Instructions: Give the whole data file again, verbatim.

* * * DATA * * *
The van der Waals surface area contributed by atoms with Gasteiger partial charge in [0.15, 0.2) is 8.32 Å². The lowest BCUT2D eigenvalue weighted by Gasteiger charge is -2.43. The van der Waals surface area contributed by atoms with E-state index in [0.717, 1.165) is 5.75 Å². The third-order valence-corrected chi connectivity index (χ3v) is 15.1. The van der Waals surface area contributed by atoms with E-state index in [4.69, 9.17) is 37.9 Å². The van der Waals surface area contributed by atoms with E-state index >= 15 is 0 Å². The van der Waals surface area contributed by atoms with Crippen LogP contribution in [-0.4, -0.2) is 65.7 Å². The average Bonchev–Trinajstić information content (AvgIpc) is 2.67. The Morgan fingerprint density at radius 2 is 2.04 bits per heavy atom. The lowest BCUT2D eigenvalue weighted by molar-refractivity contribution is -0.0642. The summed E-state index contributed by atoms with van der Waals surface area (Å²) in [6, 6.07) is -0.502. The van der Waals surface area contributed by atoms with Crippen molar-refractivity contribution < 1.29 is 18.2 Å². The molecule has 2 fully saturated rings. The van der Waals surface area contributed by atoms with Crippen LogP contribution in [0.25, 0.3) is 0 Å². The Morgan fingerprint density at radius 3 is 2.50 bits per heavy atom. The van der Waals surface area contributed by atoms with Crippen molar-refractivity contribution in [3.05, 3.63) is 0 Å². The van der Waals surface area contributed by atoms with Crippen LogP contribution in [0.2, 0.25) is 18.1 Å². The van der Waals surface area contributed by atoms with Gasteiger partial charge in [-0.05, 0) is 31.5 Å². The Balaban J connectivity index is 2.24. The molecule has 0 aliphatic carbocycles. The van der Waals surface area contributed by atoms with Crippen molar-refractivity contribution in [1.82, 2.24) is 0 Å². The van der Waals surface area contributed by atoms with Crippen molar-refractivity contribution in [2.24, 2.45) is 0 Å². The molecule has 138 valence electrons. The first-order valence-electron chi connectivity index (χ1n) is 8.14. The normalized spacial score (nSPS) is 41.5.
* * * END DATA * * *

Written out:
The van der Waals surface area contributed by atoms with Gasteiger partial charge in [0.15, 0.2) is 8.32 Å². The lowest BCUT2D eigenvalue weighted by Gasteiger charge is -2.43. The van der Waals surface area contributed by atoms with E-state index in [0.717, 1.165) is 5.75 Å². The third-order valence-corrected chi connectivity index (χ3v) is 15.1. The van der Waals surface area contributed by atoms with E-state index in [4.69, 9.17) is 37.9 Å². The van der Waals surface area contributed by atoms with E-state index >= 15 is 0 Å². The van der Waals surface area contributed by atoms with Crippen LogP contribution in [-0.4, -0.2) is 65.7 Å². The average Bonchev–Trinajstić information content (AvgIpc) is 2.67. The Morgan fingerprint density at radius 2 is 2.04 bits per heavy atom. The lowest BCUT2D eigenvalue weighted by molar-refractivity contribution is -0.0642. The summed E-state index contributed by atoms with van der Waals surface area (Å²) in [6, 6.07) is -0.502. The van der Waals surface area contributed by atoms with Crippen molar-refractivity contribution < 1.29 is 18.2 Å². The molecule has 2 fully saturated rings. The van der Waals surface area contributed by atoms with Crippen LogP contribution in [0.25, 0.3) is 0 Å². The Morgan fingerprint density at radius 3 is 2.50 bits per heavy atom. The van der Waals surface area contributed by atoms with Crippen molar-refractivity contribution in [3.05, 3.63) is 0 Å². The van der Waals surface area contributed by atoms with Crippen LogP contribution in [0.2, 0.25) is 18.1 Å². The van der Waals surface area contributed by atoms with Gasteiger partial charge in [-0.05, 0) is 31.5 Å². The Balaban J connectivity index is 2.24. The molecule has 0 aliphatic carbocycles. The van der Waals surface area contributed by atoms with Crippen molar-refractivity contribution in [1.82, 2.24) is 0 Å². The van der Waals surface area contributed by atoms with Crippen molar-refractivity contribution in [2.24, 2.45) is 0 Å². The molecule has 138 valence electrons. The first-order valence-electron chi connectivity index (χ1n) is 8.14. The normalized spacial score (nSPS) is 41.5.